“Anything conscious can be corrected, but anything that slips away into the unconscious is beyond the reach of correction and, its rank growth undisturbed, is subject to increasing degeneration. Happily, nature sees to it that the unconscious contents will irrupt into consciousness sooner or later and create the necessary confusion.” ~Carl Jung, Mysterium Coniunctionis
But the shadow is not only made up of weakness, rather some elements of it are strengths which we repressed in our youth because our peers, family members, or society at large, gave us the false impression that these traits were bad. Some people, for example, repress the ability to express anger or the ability to stand up for themselves. Another benefit of becoming conscious of the shadow, therefore, is that we gain access to life-promoting character traits, or as Jung writes:
“. . .the shadow is merely somewhat inferior, primitive, unadapted, and awkward; not wholly bad. It even contains . . .qualities which would in a way vitalize and embellish human existence, but convention forbids!” ~Carl Jung, Psychology and Religion
One way to become conscious of the shadow is to observe the weaknesses, flaws, and insecurities of those close to us. For not only do most of us repress similar character traits, but we also tend to project elements of our shadow onto other people. If, therefore, we pay attention to which character traits of our friends and family bother us, we may also gain a glimpse of our own shadow. In addition to observing others, another way to bring the shadow into the light of consciousness is to reflect on the motives for our actions, especially actions we are ashamed of, and to be open to self-criticism when it is warranted. For as Jung notes, often the only thing that is preventing us from seeing our shadow is the ability to be honest with ourselves: “With a little self-criticism one can see through the shadow” (Carl Jung Aion).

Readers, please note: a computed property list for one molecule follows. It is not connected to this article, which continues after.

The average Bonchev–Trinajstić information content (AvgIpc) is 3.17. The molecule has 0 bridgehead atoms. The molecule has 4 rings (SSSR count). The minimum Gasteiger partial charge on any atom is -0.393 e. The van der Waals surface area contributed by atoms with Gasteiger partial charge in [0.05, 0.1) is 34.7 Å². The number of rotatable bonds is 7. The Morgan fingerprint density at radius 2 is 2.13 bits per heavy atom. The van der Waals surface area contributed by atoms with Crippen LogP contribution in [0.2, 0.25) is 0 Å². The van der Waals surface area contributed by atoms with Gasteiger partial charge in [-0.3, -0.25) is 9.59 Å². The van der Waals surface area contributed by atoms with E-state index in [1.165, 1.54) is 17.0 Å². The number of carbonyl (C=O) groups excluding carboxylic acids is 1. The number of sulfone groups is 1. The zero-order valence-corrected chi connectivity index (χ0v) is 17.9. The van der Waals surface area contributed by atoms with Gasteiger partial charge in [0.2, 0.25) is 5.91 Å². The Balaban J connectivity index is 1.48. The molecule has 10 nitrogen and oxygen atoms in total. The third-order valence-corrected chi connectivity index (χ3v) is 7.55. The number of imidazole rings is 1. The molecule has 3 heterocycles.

Along with becoming more conscious of the shadow, another integral aspect of Jung’s method of treatment was helping his patients find a meaning to their lives. For Jung believed that when stuck in a deep depression, or consumed by an anxiety disorder, to be cured necessitates discovering a “role as one of the actors in the divine drama of life” (Carl Jung, The Symbolic Life). To understand what was meant by this we can turn to an encounter Jung had with a chief of the Pueblo tribe in the first half of the 20th century. Jung was discussing with this man the traditions of his tribe when the chief made the following remark: